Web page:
The last three years has seen a consolidation in the trust administration and private wealth management sectors in the Channel Islands, with private equity backed businesses accounting for the majority of the recent deals in Guernsey and Jersey. Carey Olsen partner, Tom Carey, and Wyvern Partners’ Jonathan Smith look at why private equity is backing consolidation in the market and what the future holds for the sector.

There are a number of reasons why businesses in the sector have chosen to sell over the last three years. Partners in professional services firms have sought to realise the equity in their businesses, banks have made strategic changes of direction with regard to offshore businesses and ownermanaged businesses have had to deal with the retirement of the principal or generational change. These sellers have been matched by a wave of variously motivated buyers; private equity firms looking to invest in the sector, banks gathering assets and financial groups who are expanding their operations. However almost all the current wave of corporate activity is being driven, ultimately, by private equity investors.

The current wave of consolidation can be traced back to the onset of regulation from 1999 onwards. This had two effects on the sector. It introduced a compliance burden which made it more difficult for smaller businesses to operate profitably and allowed third-party investors visibility on the underlying client base, which had not previously been the case. Prior to the early 2000s private equity investors were deterred from the sector because of a lack of clarity on the ultimate beneficial owners. With 100 percent retrospective KYC imposed on businesses the last barrier for private equity to invest in the sector was removed.

Private equity investors like the private wealth sector because it has strong client retention characteristics, high margins, low capital expenditure, strong cash flows and the potential to "buy and build" in a consolidating sector which is still highly fragmented.

Private equity funds tend to have a ten-year lifetime holding each of these investments for three to five years. They will normally target returns of 25-30 percent IRR (internal rate of return) or look to double their investment in three years or triple it in five.

The fiduciary industry is seeing revenue growth of five to 10 percent each year so, in order to achieve their target fund returns, a variety of techniques are being used to promote faster growth including gearing, profit increases and multiple improvement and arbitrage.

By consolidating locally they can strip out duplicated back office functions and increase margins. International acquisitions also permit economies of scale but, in addition, can introduce new products and markets and enhance the attractiveness of the group with greater scale in a business itself increasing the potential for a high exit multiple.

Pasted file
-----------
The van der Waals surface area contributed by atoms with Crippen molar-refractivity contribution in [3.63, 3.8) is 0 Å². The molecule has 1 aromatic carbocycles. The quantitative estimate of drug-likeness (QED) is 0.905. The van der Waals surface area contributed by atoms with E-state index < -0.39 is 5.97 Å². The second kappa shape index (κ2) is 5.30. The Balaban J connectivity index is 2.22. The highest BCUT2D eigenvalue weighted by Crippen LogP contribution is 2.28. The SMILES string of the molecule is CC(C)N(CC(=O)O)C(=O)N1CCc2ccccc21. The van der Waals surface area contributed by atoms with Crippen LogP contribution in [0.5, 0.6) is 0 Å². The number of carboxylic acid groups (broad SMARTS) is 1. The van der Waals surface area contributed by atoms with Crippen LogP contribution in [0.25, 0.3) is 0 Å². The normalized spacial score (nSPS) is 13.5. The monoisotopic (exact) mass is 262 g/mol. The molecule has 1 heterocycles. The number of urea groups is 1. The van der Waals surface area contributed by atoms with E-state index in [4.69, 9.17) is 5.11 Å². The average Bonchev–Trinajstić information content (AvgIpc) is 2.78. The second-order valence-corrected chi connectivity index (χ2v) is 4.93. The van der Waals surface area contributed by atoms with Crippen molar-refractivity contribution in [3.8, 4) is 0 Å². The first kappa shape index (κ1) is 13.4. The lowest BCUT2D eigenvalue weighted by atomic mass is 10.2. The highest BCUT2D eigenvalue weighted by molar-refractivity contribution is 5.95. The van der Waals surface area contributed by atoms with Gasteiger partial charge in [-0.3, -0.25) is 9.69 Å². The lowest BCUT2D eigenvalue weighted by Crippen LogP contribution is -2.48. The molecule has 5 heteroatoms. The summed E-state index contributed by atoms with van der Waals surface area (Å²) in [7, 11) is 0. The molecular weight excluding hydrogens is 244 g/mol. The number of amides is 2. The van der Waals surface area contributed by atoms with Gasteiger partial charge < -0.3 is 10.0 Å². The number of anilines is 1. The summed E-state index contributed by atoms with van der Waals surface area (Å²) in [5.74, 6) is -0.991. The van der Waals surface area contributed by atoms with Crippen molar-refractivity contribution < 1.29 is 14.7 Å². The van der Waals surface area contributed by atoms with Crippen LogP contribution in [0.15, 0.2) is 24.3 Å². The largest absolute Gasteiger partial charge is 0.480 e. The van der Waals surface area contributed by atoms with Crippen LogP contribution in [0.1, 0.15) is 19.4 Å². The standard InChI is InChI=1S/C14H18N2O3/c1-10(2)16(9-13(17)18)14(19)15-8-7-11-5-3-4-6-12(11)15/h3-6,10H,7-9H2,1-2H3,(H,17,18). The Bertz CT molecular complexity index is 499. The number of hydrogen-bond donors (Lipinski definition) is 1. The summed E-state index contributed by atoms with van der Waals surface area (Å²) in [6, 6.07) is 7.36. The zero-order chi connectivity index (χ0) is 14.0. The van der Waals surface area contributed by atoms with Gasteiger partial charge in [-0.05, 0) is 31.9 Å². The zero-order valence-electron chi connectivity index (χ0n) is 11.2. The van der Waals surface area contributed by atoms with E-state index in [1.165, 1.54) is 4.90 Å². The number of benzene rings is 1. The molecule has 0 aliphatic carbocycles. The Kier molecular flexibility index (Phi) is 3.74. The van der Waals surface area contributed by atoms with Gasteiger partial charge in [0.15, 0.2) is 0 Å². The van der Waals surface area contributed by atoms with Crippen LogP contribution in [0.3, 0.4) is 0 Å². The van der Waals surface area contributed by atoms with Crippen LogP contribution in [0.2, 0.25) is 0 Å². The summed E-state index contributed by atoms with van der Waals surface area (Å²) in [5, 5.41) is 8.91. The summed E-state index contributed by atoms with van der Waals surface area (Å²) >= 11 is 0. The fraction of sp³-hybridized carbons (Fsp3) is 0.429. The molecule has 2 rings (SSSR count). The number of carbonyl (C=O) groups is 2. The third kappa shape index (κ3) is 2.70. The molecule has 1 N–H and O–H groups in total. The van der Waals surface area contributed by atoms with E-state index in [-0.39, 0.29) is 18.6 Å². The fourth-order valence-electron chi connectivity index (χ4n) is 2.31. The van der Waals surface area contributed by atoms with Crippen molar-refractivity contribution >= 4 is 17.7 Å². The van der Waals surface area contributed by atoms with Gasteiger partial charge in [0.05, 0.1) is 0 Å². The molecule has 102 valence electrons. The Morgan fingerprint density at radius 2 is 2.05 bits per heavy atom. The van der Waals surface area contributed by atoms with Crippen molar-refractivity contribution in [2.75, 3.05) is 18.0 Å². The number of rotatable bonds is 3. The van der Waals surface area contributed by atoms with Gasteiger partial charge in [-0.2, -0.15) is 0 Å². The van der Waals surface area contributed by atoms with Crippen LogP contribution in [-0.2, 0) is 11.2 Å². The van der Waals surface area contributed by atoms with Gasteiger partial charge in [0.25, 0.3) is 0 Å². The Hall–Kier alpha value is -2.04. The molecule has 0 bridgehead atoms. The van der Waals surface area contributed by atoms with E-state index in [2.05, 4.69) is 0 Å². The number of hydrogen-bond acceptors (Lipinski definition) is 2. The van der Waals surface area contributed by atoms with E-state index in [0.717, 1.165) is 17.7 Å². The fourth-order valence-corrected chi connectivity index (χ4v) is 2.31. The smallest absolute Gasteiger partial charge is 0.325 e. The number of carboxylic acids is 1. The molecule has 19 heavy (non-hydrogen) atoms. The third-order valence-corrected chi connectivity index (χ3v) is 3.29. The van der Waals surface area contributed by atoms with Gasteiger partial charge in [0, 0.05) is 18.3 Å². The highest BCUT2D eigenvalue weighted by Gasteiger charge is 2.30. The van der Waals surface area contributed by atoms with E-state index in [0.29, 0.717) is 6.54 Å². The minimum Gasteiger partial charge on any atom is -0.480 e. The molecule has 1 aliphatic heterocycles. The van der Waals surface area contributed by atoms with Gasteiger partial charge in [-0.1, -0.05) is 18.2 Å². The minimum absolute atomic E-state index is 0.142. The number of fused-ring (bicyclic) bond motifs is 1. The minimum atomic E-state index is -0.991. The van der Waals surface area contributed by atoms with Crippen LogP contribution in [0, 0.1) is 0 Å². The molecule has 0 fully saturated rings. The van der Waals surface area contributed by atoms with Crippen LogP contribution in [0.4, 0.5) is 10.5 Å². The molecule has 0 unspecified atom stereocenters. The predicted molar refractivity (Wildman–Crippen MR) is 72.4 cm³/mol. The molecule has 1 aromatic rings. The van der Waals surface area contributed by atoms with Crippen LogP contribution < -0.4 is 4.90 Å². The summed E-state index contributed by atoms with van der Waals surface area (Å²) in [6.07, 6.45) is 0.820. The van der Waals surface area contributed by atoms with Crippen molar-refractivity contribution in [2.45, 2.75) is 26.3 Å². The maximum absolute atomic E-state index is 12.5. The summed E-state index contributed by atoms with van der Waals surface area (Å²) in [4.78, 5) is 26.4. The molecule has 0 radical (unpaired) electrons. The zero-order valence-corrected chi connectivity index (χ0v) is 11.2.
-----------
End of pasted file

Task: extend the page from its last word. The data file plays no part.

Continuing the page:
These attractive economic drivers are matched by the increase in the global reach of HNW clients who are more mobile than ever and who demand service providers who can provide complex trust, corporate and investment solutions internationally and not just in a specific offshore financial centre. This dynamic will give rise to greater consolidation in the market as businesses seek to meet this demand for a global service.

Interestingly, as private equity firms are driven to sell their investments after five years, we will see this growth achieved through an increasing number of secondary buyouts in the sector; a trend which has already begun to demonstrate itself with the recent deal by Silverfleet to acquire IPES. There is no shortage of larger private equity firms to whom the smaller ones can sell their investments.

Additionally private equity-owned companies will buy other private equity-owned companies accelerating sector consolidation at the larger end. Ultimately all private equityowned businesses are themselves potential targets.

Some major fiduciary groups have explored the possibility of an initial public offering (IPO) although in the near term the state of the markets may be closing that window - for now. Fiduciary businesses should, in theory, make very good listed companies with strong cash flows for dividend yield, good margins and steady revenue growth. To list effectively it is believed groups need to be of an enterprise value of $500 million to $1 billion and some private equity-owned fiduciary businesses are now of that size. Once the first listing takes place it will be much easier for a number of others to follow and current indications suggest that listing values will be high.

As can be seen, the sector is attractive to private equity investors and that does not look like it will change in the near future. This should mean that continued consolidation will occur at all levels. At the larger end major groups may emerge with 10-20,000 staff and this, in turn, may eventually lead to a dominant grouping, such as is seen in the accountancy sector.